Free and Open Indo-Pacific: Role of Japan and India

Perspective By Katsuo Matsumoto*


Japan and India have provided soft loans and technical assistance to Asia and Africa under the policy of Official Development Assistance (ODA) and Development Partnership Administration (DPA) respectively.

The Free and Open Indo-Pacific (FOIP) concept, initially advocated by the Japanese government, is based on the recognition that a maritime order that is free and open under the rule of law represents a foundation for the stability and prosperity of the international community. The Indo-Pacific region, encompassing an area from the Asia-Pacific region to the Indian Ocean to the Middle East and Africa, constitutes a growth centre of the world. It is vital to maintain or bolster it’s free and open maritime order by eliminating various kinds of threats such as those from piracy, natural disasters, terrorism, the proliferation of weapons of mass destruction and illegal operations to ensure the stability and prosperity of the Indio-Pacific region.

The entire Indo-Pacific region’s economic activities will be stimulated by connecting Asian economies that have grown significantly through attaining a certain degree of political stability, with Middle Eastern and African countries that are expected to grow in the coming years and by boosting the regional connectivity.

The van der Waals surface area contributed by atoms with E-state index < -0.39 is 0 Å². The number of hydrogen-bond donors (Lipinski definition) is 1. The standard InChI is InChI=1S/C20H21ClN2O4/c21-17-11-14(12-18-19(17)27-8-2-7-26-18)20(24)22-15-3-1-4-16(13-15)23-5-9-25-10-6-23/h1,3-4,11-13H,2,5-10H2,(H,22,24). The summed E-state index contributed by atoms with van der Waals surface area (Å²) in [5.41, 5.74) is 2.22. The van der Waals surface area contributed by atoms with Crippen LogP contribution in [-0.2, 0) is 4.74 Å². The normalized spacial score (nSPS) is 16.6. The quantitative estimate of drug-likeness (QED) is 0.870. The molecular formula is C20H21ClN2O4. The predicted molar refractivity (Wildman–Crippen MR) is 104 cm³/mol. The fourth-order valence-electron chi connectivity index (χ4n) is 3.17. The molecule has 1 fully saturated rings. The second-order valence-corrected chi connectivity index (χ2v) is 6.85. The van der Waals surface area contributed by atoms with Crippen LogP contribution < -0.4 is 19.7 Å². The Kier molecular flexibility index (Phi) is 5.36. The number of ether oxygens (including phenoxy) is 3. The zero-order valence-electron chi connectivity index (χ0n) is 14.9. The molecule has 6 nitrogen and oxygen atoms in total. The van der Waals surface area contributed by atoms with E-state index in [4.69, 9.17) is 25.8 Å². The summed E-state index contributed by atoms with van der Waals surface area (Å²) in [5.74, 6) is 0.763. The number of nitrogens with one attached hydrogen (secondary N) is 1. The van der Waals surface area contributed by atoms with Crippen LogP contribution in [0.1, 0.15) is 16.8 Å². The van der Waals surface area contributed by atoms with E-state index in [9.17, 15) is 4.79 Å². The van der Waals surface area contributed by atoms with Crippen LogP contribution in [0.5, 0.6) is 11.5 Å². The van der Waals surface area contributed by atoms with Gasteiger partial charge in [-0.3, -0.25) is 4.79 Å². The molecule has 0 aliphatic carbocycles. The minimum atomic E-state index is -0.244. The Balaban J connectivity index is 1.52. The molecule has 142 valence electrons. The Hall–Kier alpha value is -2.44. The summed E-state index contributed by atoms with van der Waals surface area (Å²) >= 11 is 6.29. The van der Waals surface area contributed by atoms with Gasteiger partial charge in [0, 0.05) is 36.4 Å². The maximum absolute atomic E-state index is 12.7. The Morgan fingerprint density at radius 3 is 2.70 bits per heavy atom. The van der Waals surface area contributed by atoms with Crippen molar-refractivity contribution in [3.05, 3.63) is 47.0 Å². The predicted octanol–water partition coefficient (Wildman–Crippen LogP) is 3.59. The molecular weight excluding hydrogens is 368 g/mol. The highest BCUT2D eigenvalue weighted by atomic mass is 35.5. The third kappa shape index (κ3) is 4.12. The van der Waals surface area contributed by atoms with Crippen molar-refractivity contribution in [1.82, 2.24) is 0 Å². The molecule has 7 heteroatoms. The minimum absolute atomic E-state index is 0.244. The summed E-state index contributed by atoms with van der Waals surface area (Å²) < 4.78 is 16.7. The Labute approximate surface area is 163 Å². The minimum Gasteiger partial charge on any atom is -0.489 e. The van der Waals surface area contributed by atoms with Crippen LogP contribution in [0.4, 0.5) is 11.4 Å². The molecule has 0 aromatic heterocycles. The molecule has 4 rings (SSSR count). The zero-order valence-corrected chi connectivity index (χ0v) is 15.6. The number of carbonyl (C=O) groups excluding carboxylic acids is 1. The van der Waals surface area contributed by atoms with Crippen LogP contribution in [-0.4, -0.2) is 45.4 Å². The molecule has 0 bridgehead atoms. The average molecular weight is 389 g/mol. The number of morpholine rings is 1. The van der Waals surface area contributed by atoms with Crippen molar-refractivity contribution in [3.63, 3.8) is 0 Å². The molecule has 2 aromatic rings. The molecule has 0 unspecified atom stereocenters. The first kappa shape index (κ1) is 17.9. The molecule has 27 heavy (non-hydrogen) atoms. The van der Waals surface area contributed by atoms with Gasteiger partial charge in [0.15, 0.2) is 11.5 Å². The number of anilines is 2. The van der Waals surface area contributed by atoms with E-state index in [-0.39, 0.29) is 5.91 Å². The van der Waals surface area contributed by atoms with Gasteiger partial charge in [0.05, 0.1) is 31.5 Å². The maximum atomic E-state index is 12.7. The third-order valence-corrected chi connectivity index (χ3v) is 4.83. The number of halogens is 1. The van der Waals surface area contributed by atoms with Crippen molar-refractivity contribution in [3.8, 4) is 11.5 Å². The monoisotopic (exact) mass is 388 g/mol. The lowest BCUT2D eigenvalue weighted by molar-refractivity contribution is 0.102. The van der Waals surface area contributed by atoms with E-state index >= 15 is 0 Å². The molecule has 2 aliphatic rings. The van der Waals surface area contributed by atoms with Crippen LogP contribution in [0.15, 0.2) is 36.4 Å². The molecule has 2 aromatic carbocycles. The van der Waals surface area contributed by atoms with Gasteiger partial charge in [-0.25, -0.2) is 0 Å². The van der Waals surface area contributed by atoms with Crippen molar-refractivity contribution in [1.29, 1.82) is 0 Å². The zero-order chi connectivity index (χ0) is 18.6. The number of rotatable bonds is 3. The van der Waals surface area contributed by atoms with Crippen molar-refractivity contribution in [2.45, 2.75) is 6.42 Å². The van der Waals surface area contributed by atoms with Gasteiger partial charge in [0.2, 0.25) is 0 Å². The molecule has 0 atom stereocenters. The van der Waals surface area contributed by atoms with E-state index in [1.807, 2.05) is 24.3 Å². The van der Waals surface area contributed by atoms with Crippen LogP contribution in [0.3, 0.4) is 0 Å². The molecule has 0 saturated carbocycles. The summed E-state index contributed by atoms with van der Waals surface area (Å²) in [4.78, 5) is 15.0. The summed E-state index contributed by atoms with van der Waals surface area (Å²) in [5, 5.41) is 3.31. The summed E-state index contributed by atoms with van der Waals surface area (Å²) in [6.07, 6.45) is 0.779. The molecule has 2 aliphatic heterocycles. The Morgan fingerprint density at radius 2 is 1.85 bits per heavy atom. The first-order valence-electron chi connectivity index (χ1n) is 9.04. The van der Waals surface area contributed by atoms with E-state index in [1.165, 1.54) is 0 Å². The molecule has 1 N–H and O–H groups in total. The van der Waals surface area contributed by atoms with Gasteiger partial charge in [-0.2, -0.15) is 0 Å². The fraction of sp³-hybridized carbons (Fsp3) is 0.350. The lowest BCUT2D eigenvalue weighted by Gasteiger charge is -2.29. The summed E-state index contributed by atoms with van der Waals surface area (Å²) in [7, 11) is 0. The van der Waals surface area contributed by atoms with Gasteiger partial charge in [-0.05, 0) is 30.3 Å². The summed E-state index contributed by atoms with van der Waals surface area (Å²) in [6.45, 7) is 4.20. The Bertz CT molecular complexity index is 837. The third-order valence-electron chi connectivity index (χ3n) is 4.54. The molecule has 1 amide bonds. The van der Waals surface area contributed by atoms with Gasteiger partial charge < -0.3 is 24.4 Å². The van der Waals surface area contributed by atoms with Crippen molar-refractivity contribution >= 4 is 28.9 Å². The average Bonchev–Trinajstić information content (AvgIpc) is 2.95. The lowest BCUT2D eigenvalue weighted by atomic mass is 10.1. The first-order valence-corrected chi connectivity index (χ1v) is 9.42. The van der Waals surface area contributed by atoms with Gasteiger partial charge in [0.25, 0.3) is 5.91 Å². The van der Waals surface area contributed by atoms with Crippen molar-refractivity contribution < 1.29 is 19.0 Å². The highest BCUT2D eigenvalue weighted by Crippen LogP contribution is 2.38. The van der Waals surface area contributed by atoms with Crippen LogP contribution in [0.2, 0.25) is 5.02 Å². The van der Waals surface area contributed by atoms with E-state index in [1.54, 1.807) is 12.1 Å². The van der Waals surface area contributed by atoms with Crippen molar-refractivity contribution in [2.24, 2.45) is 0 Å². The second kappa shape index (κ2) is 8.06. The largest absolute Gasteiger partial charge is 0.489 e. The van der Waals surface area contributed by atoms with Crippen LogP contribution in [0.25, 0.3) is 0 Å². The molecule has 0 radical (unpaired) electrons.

Japan, the U.S., India and Australia, which support this concept, are exploring the potential of a cooperative platform and intend to work on strategic and effective development cooperation efforts. Specifically, at the November 2017 Japan-U.S. summit meeting, both countries affirmed that the following three-pillar measures would be taken for the purpose:

• Promotion and establishment of fundamental values (the rule of law, freedom of navigation, etc.);

• The pursuit of economic prosperity (improvement of connectivity, etc.); and

• Commitment for peace and stability (capacity building on maritime law enforcement, etc.)

As for the One Belt One Road (OBOR) Initiative advocated by the Chinese government, the Japanese government recently announced that it was ready to extend cooperation to infrastructure projects in the third countries on the condition that China keeps its infrastructure development open, transparent, economical and financially sound. In short, Japan will work with China as long as its external assistance conforms to international standards. Following this, the two governments of Japan and China have continued discussions on Japan-China private cooperation in the third country. The main sectors under review are transportation/distribution system, energy/environment, Industrialization/Financial Support, and regional development.

To drive the FOIP Initiative, cooperation between Japan and India is particularly important because of the following factors:

(A) The two countries, being geographically close to many countries in the Asia-Pacific region, find it a pressing challenge to see the region being stable and prosperous from the perspective of political and economic interests

(B) The co-working of two countries allows them to build a mutually-complementary relationship of cooperation, given that Japan has established a close economic network with Southeast Asia, and India has many Indian private companies that have taken root in the Middle East and Africa, driven mainly by overseas Indians.

(C) Japan and India, enjoying their long historical relationship, share various common values such as democracy and the rule of law, and their economic cooperation to date has delivered satisfactory results in terms of experience and volume, making it easy for the two countries to collaborate.